On the coldest day, I got around 42.9 mpg in a mix of city and highway driving, and that’s much lower than the Prius’ EPA-estimated 56-mpg combined fuel economy rating. While the fact that the Prius had been sitting outside in cold temperatures could be a factor, it’s also true that I had the climate system running at 74 F constantly, which is not the best way to boost fuel economy.
I took the Prius on a highway trip for 596 miles total. On the leg of the trip that started at a temperature of 27 F and warmed to 37 F, the Prius got 51.9 mpg. For the return leg that started at 52 F, warmed to 66 F and finished at 49 F, the Prius got 51.2 mpg. Both figures, again, are less than the EPA-estimated fuel economy figures of 58 mpg for highway driving, though the EPA doesn’t test cars on windy days and in pre- and post-Christmas holiday traffic.
Equipment Hits and Misses
One thing I love in winter is a car that’s quick to defrost the windows (perhaps because my first car didn’t have a defroster), and the Prius does not disappoint. Despite the large windshield and abundance of glass both front and rear, it quickly cleared the fog and made it easy to see where I was going.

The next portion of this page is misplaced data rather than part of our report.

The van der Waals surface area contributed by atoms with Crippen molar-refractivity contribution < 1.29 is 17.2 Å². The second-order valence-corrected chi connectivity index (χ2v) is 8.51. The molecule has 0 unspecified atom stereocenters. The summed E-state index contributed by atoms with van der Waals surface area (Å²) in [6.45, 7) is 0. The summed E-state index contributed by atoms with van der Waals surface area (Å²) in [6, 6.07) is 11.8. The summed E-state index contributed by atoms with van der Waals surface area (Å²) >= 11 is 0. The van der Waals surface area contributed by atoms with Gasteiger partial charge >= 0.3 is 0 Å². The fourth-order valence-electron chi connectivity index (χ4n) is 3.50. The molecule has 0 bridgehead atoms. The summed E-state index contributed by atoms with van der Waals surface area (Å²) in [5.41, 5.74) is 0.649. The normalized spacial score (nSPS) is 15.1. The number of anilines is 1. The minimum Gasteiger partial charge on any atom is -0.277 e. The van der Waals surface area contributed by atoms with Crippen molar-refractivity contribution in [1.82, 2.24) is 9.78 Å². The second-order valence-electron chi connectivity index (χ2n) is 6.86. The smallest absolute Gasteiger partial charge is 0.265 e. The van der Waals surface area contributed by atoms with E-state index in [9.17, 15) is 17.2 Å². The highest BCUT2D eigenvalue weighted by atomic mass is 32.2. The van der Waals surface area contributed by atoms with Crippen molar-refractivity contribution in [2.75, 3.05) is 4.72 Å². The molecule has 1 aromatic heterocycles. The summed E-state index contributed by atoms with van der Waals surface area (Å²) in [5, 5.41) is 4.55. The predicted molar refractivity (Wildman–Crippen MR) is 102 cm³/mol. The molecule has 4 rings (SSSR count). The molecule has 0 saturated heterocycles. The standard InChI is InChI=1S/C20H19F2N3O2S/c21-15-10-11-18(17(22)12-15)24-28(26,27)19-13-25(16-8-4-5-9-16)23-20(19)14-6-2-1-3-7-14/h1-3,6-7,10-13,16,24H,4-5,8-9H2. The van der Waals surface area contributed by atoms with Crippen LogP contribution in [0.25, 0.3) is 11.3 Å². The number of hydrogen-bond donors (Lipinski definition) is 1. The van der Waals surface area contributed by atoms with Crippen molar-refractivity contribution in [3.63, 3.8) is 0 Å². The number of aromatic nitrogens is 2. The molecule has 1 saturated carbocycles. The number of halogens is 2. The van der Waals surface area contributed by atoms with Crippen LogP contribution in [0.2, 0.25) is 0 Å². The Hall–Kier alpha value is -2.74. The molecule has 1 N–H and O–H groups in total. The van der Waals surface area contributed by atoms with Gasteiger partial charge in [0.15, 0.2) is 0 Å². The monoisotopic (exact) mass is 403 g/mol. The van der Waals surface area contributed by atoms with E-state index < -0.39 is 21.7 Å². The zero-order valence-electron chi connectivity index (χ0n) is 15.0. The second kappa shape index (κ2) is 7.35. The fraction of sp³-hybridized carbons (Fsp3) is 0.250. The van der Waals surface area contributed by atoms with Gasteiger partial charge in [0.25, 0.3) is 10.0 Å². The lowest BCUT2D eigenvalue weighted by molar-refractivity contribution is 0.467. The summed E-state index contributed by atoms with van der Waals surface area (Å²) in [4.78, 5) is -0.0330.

Unfortunately, one thing the Prius Eco does not offer — and which would have been welcome a time or two during my drive — is a rear windshield wiper. All other trims on the Prius offer the rear wiper as standard.
Finally, after using the Prius as a grocery getter, Christmas-package hauler and ski carrier, I can see why it’s popular at the trails. The Prius is big on the inside, and I found its cargo area more useful than some compact SUVs that I’ve tested — notably the Ford Escape and Mazda CX-5. There is one drawback, though: Unlike those SUVs, the cargo floor isn’t flush with the rear of the car; there’s a lip that can snag items. I’d prefer it if it wasn’t there.
All in all, while the mileage figures are low, they don’t really surprise me because I was not trying to eke out any additional miles by turning off the climate control or not using cruise control. I drove the Prius as I would any other car and, as with any other car, I usually get close to — but don’t attain — the fuel economy figures.
Also, while the thought of having a car that might not start at 22 below zero could concern me, the reality is I don’t often venture out when it’s that cold. And when I say “don’t often,” I mean, “really don’t.” Likewise, while there are days when I think I would want all-wheel drive, the fact is that in the kind of weather I most often drive in, front-wheel drive is sufficient.
Of course, it has to be said that the true limits of the Prius weren’t explored in the cold because of the sudden warmup we experienced. Maybe next time, I can go a little farther afield for testing its cold-weather performance.
Cars.com’s Editorial department is your source for automotive news and reviews. In line with Cars.com’s long-standing ethics policy, editors and reviewers don’t accept gifts or free trips from automakers. The Editorial department is independent of Cars.com’s advertising, sales and sponsored content departments.